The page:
The History of Lithgow Library

Image of library during construction, circa 1895Lithgow Public Library is named for Llewellyn Lithgow, an Augusta merchant and book lover, who left a $20,000 bequest to the City for the purpose of building a public library. The bequest, along with a $9,000 gift from Andrew Carnegie and the sale of subscriptions to area citizens, provided the funds to construct the building. With much fanfare, the cornerstone of the library was laid in 1894, and the doors opened to the community in February of 1896. An addition to the original building was constructed in 1979.This was demolished and a new, larger addition replaced it in 2016.

Designed in the Romanesque Renaissance style, the library is constructed of gray Norridgewock granite, blocked symmetrically over the windows and entrance. An arched doorway and medallions featuring the names of admired writers adorn the exterior. The interior lobby and original stack room feature quartered oak pillars and elaborate woodwork. Grand fireplaces on the east and west walls face each other. Stained glass windows depict printers’ marks from the 15th and 16th centuries, as well as several scenes from Augusta history.

The elegant Reading Room, with its frescoes, stained glass and gold-leaf ornamentation, remains much the same as it was in the 1890’s. It is considered one of the most beautiful interior spaces in the state of Maine. The library is on the National Register of Historic Places and celebrated its centennial in 1996.

portrait of Llewellyn LithgowLLewellyn Lithgow, 1796-1881

Who is the man for whom Lithgow Public Library is named? Llewellyn Lithgow was born in Dresden, Maine on Christmas Day, 1796. He spent the first 40 years of his life in his native town, and as an adult engaged in the mercantile business. He was so successful at his trade that he was able to retire at age 40. In 1839, he moved to Augusta with his wife Mary and made it his permanent home. He married a second time to Pauline, in 1869.

Mr. Lithgow became an active member of Christ Church (Unitarian) in Augusta, and participated in various community endeavors. He was a life member of the Augusta Literary and Library Association, whose home was on the second floor of the Meonian Hall Block on Water Street. Despite the many subscriptions and memberships sold by the Association, its finances declined and the group prepared to disburse the collection and dissolve the library.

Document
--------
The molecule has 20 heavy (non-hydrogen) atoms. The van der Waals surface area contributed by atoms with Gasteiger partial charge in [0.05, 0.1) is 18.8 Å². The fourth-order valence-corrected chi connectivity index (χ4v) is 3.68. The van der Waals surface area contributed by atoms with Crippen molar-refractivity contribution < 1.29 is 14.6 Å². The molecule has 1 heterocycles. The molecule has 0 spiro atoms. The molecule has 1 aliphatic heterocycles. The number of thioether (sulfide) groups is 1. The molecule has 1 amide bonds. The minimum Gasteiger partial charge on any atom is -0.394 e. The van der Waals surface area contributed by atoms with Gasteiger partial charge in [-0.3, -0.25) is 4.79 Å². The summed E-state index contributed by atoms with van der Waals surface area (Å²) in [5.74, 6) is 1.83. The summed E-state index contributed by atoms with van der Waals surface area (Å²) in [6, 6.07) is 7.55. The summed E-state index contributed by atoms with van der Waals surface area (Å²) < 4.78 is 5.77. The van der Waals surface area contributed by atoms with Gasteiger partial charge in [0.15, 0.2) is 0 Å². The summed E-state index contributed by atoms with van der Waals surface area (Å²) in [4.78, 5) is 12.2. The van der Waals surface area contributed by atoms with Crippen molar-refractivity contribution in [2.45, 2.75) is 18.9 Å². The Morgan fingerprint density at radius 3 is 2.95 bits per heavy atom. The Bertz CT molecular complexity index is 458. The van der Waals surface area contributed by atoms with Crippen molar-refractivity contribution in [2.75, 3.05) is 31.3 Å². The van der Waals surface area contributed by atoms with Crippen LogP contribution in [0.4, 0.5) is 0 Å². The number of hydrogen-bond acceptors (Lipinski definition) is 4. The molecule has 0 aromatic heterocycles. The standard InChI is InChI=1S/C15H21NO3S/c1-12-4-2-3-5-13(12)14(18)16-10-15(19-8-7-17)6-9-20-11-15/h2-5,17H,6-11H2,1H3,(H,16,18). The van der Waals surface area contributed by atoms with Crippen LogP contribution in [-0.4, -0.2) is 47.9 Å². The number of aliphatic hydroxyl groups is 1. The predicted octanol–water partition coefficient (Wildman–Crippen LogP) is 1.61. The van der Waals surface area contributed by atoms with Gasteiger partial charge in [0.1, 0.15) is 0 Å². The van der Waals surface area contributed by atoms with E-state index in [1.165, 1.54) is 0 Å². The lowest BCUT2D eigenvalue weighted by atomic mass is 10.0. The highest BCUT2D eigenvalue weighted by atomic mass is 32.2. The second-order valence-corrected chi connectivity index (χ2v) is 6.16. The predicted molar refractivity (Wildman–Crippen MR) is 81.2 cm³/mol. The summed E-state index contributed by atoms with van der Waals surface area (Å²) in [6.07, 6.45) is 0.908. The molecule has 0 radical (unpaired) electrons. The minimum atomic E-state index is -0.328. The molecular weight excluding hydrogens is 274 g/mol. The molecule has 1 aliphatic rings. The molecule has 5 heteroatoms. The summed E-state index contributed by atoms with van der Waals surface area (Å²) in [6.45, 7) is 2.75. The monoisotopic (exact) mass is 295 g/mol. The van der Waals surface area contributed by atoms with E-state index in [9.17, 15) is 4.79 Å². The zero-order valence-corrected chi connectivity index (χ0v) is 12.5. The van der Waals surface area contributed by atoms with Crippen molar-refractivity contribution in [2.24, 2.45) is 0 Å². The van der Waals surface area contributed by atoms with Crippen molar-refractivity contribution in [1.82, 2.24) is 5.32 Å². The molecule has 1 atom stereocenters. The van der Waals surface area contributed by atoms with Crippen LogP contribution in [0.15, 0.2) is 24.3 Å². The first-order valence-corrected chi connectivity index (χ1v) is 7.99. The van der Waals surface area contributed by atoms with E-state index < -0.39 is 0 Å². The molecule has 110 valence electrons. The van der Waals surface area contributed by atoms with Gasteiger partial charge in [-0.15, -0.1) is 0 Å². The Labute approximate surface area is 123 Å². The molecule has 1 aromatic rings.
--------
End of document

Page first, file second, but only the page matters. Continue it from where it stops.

According to Charles Nash, the author of The Lithgow Library and Reading Room, “Honorable James W. Bradbury, who was a corporator and member and one of the foremost promoters of the Association was in possession (as counsel and attorney) of confidential knowledge of great weight in connection with the matter. Mr. Bradbury solicited and obtained a reconsideration of the vote to sell the books by providing a library room rent free. The library was thus rescued from impending sale and preserved ultimately for long and honored use….”

This confidential knowledge became known in 1881, when Llewellyn Lithgow died suddenly and his will became public. He left a bequest of $20,000 to the city of Augusta for the purpose of establishing a public library. Like Andrew Carnegie, Mr. Lithgow believed that everyone, regardless of their circumstances, should have the same opportunities for “study and mental improvement.” The trustees of the Association incorporated as the Trustees of Lithgow Library and Reading Room, and began raising the necessary funds to construct the building at Winthrop and State streets.

By all accounts, Llewellyn Lithgow was not an ostentatious man, and he gave this gift from quiet and firm conviction. In the words of Charles Nash, “Mr. Lithgow was a gentleman of the old school. To urbane manners and a genial disposition he united a broad, public spirit, and a great probity of character, qualities which won him universal confidence and respect.” Now, over 125 years following the dedication of the library, like-minded citizens seek to ensure the future of the vital community institution that bears his name.